The huge army presence in the Northern Province adversely affects daily life of the people. Be it a sports meet, a birthday party or a public lecture, army clearance is essential. Establishment of high security zones have resulted in the displacement of people from their traditional habitation. There is no indication that the army will be confined to the barracks and the maintenance of law and order, as in India, will be under the control of police working under provincial administration. Recently there was a controversy about the exact number of military personnel. The president, in a speech in Tellipalai in the Northern Province, said that there were only 12,000 military personnel. The secretary to the president later clarified that the number was 70,000. The TNA estimate is that there are 1,50,000 army personnel in the province.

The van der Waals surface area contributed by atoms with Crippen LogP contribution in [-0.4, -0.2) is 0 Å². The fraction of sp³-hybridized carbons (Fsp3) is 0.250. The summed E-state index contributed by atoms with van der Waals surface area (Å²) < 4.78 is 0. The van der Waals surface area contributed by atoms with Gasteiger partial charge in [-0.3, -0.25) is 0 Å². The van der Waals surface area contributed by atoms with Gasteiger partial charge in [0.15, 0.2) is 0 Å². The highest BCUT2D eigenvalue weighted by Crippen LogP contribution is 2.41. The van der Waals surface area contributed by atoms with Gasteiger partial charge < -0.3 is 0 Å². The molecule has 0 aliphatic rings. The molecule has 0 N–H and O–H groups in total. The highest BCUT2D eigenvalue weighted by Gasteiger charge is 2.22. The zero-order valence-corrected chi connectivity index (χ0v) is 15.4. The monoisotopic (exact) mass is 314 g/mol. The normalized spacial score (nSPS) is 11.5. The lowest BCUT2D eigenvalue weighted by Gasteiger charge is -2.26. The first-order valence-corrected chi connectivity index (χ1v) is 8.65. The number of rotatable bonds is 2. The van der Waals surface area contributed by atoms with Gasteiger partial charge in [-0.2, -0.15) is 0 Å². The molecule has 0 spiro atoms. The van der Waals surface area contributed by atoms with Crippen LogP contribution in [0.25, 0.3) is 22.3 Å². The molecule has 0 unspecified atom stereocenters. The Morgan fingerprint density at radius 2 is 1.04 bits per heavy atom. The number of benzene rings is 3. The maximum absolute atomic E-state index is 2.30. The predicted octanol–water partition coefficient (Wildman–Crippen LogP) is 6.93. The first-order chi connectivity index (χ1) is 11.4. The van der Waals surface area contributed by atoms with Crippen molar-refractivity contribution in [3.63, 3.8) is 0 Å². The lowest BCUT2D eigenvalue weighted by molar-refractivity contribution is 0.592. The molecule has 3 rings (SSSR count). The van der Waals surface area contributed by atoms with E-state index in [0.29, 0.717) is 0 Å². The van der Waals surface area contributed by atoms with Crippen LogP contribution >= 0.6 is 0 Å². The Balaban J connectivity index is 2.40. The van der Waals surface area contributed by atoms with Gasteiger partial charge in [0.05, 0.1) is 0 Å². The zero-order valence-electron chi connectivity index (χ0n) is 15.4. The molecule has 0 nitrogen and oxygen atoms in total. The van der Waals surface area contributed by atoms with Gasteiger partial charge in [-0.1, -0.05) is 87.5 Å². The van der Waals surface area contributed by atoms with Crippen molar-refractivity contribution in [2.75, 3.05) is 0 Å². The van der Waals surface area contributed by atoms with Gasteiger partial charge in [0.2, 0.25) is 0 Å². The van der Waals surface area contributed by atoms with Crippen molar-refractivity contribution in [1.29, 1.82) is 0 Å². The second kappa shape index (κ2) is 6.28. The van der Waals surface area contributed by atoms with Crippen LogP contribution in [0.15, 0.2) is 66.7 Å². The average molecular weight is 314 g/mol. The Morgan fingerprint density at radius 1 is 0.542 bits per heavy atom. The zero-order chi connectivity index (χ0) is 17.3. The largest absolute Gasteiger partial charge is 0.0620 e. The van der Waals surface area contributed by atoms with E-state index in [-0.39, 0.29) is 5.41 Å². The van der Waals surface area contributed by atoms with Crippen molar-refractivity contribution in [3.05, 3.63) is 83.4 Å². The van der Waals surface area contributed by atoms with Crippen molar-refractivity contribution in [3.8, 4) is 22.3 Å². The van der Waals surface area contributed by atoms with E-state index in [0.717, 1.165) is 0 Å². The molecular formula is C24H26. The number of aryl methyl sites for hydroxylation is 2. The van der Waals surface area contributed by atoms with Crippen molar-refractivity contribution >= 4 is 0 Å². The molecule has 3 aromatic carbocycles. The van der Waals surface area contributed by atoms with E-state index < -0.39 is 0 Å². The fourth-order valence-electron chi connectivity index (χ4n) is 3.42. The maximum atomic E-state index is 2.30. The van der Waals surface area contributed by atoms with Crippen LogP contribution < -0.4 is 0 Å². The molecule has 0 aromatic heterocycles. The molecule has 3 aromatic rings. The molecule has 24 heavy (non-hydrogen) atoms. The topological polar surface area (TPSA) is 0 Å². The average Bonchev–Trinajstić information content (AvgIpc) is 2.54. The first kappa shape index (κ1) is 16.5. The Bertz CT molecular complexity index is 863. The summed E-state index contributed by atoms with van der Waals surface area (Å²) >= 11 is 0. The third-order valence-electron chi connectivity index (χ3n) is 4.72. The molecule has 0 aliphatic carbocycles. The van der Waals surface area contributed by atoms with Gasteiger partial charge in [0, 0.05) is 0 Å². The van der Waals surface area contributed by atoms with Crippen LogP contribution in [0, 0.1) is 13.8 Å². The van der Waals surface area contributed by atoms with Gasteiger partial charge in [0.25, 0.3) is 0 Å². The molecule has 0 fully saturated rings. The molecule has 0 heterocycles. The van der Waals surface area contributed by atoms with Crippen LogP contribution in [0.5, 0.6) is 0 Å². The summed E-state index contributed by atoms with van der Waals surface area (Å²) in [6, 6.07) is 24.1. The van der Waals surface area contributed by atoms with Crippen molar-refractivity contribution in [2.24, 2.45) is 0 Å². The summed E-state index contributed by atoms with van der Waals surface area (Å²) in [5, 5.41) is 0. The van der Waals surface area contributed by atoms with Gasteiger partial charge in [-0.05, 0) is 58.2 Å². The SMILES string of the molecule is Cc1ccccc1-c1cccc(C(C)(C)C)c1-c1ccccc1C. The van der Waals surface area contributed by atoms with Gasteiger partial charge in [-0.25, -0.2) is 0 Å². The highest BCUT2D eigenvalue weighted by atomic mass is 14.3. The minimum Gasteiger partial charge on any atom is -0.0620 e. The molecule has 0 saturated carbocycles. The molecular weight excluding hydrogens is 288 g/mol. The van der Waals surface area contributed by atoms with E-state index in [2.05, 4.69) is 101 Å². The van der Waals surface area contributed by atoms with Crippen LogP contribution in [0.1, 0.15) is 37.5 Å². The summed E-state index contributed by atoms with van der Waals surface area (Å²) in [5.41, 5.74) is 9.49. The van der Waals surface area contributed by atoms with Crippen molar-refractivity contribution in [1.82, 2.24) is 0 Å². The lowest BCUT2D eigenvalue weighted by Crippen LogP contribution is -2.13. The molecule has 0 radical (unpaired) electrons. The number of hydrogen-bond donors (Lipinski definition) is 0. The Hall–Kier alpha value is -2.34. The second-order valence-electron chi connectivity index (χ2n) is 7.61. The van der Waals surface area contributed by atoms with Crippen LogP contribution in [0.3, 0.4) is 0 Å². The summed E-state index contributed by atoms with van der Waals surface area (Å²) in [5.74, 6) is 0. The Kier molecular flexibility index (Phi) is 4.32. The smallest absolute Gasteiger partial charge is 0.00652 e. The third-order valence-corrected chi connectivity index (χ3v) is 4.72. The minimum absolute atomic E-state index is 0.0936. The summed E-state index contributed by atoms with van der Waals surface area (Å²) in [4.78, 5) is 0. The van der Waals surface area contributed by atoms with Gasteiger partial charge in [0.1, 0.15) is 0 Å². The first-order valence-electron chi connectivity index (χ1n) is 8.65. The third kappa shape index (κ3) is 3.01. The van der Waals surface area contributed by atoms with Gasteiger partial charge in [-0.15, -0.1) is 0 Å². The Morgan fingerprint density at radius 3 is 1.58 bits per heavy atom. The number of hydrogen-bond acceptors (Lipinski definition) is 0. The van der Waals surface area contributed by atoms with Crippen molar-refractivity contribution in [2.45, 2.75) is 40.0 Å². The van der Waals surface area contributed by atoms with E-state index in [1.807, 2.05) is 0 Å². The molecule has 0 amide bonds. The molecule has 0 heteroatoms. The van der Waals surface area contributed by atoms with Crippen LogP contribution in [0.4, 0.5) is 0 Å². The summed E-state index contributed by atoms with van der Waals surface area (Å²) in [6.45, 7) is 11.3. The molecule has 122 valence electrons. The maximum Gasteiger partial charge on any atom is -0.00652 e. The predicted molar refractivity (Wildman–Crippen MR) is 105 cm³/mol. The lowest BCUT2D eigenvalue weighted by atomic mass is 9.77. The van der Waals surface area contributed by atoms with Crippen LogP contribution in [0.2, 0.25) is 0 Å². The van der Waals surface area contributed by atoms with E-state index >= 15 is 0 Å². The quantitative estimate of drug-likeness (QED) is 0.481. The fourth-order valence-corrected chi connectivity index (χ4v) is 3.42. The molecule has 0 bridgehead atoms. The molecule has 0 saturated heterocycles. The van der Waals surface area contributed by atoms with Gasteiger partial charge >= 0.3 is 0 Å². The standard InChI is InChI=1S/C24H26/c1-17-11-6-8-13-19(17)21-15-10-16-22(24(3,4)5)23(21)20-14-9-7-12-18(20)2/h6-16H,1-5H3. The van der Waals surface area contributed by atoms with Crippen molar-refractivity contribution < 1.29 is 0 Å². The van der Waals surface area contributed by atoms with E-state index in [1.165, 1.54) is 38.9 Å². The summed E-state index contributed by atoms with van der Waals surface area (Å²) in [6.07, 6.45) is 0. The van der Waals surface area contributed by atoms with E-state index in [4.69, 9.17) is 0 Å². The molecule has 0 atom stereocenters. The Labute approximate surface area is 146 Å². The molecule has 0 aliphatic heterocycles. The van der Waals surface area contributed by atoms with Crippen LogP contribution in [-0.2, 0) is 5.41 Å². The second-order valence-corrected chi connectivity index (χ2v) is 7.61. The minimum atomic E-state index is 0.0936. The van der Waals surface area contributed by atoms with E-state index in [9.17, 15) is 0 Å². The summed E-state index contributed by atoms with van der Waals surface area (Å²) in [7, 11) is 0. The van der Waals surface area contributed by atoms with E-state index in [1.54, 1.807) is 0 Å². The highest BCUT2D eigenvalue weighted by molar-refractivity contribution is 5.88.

The enshrinement of majoritarianism has brought about a departure in the mode of negotiations to resolve the ethnic crisis. As a result of international pressure, Colombo started negotiations with the TNA in 2011. The 18 rounds of talks did not accomplish anything. The government then made a sudden volte-face and declared that issues relating to ethnicity and nation building will be deliberated in the Parliamentary Select Committee (PSC). In the PSC, the TNA will be outnumbered and outmanoeuvred by rabid Sinhalese groups. As Wigneswaran has pointed out Sri Lanka is “a post-war society, not post-conflict society”. Since underlying causes of the conflict have not been addressed, ethnic reconciliation remains a distant dream. In an interview with Lanka Guardian Wigneswaran summed up the reality as follows: “If you allow us to live in peace in the North, we will live in peace. When there is rewriting of history in a partisan manner, when there is planned colonisation to change the demography of the NP, when you have an occupation army in place interfering with all aspects of daily life, when you refuse to grant rights already in the law to run our provincial council, how on earth can we live in peace?”